I went on a hike in Red Rock Canyon yesterday and was going to stay the night on BLM land that was nearby but the road to the area was really rocky. My van is tough and has gone over some pretty rocky terrain but this road was even too rocky for Freebird. Las Vegas was nearby so I stayed overnight in the Bally’s hotel and casino parking lot in the heart of the strip for just $12, which I have done before. I enjoyed walking down the strip enjoying the lights and the energy of all the people around me. There was a lot of people celebrating the Chinese New Year. Some of the hotels and businesses decorated their buildings with the red Chinese New Year decor which was pretty. Today I met up with a friend at an RV park that her and her husband are staying at for the winter about a half hour from the strip. I met them at the van build party in Lake Havasu, Arizona and hung out with them at the RTR in Arizona. Super nice couple. They both work at Walmart for 6 months in Las Vegas for the Winter and at a Walmart for 6 months in Pennsylvania the rest of the year where they also stay at an RV park. My friend called the RV park they are staying at in Las Vegas as kind of ghetto but the price is good and it is close to their work. As I was riding around on her electric bike in the park I saw this drunk lady sitting on the ground with a bunch of stuff around her. She asked me to call her a cab because she just got kicked out of the RV she was staying in but the park manager said not to because the police were on the way for her. My friend said some of the guys at the park bring home women for the night that won’t leave (I assume because no home to go to) and they eventually have to kick them out. They even had a guy visiting there fall asleep in the clubhouse who then declared he now lived in the clubhouse. It took them three months to legally get him out of the clubhouse. Also while I was there this lady wearing tons of makeup, high heeled boots and a slutty outfit strutted by us. I said to my friend “she looks like a hooker” and my friend said “she is a hooker and there is another one that lives here too”. She said they go to the strip to work. Yep, definitely a ghetto RV park. It was entertaining though, like reality TV. It was also interesting to see another side of Las Vegas. I decided to not stay the night at ghetto park and drove my home to a local Walmart for the night where me and Freebird feel more at home🌛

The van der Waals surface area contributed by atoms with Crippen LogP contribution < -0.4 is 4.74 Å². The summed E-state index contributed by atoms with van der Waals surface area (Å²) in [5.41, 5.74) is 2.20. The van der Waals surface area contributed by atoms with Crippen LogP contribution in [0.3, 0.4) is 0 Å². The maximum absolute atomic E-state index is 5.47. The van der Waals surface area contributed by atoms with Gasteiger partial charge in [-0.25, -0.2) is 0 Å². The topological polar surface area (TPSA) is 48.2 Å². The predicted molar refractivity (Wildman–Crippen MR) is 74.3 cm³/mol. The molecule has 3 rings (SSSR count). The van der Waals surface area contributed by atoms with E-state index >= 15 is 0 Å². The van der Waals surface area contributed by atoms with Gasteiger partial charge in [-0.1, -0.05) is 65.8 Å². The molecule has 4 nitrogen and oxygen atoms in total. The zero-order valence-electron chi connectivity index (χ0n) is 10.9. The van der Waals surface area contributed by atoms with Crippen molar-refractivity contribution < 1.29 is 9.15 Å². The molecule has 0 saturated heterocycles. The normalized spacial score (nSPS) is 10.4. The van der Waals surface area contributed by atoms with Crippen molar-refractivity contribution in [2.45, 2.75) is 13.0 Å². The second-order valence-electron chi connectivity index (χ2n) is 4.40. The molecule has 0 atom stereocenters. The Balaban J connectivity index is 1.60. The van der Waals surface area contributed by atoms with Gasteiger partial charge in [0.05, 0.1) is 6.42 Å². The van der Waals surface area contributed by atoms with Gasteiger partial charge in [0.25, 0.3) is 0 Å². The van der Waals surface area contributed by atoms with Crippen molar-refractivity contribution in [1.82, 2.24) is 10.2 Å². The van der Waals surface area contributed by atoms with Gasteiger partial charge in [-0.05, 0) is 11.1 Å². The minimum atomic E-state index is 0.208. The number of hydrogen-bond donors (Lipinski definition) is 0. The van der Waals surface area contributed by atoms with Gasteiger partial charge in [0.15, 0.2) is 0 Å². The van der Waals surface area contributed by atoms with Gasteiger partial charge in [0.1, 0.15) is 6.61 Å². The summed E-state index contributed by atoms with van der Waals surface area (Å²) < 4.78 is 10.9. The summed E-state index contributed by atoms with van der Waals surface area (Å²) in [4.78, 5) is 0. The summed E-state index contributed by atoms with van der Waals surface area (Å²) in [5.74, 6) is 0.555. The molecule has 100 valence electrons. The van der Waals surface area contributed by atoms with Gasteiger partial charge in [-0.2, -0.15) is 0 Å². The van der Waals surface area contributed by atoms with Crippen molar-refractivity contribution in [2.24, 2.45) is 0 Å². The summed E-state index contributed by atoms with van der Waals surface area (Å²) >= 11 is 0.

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Death Valley National Park, California

When I told my dad I was going to Death Valley National Park he said when I was little I went there and I declared it to be “boring!” Well times have changed and I found the park to be quite beautiful! I also like brocoli and spinach now too. I don’t even remember going to the park when I was little although I do remember enjoying our cross country RV trip that summer. When I was little I cared more about theme parks and swimming pools. Now I love exploring scenic deserts, beaches and forests. At the park I hiked Mosaic Canyon, walked across the Mesquite Sand Dunes, walked up to some scenic lookout points and went to Badwater Basin which has these cool salt flats that I walked across. I have always wanted to walk across a salt flat. I put my finger in the salt and ate some of it just for the heck if it, not from where people were walking on though. Badwater Basin is 282 feet below sea level and the lowest point in North America. Water from surrounding areas settles there and then evaporates leaving the salt. It is called Badwater because the water surrounding it is too salty for plant life or animal and human consumption. Borax also use to be mined in the area, which was sold for cleaning products and laundry detergent, which reminded me of when I was at White Sands National Monument in New Mexico and I found out the beautiful white sand dunes were made of gypsum which is used to make drywall. When I was in the park I laughed when I saw RVs crammed together on concrete in the campground when I camped for free just outside the park on a concrete pad far from my neighbors in a beautiful area. The place I camped at is nicknamed ‘the pads’ because of leftover pads of concrete from a trailer park that use to be there for the miners. Kind of reminds me of Slab City that has leftover slabs of concrete from a military base that was abandoned that I camped at. Even if the RVers in the campground didn’t have solar like me they could still go several days using their batteries to run lights, outlets, etc. and the RV fridges run on propane when not hooked up to electric. Seems like a waste of money to pay to be crammed in right next to other people when you can camp for free right outside the park entrance. I guess they don’t know any better. Thank you government for our BLM land that is free to camp on! 🏔⛺️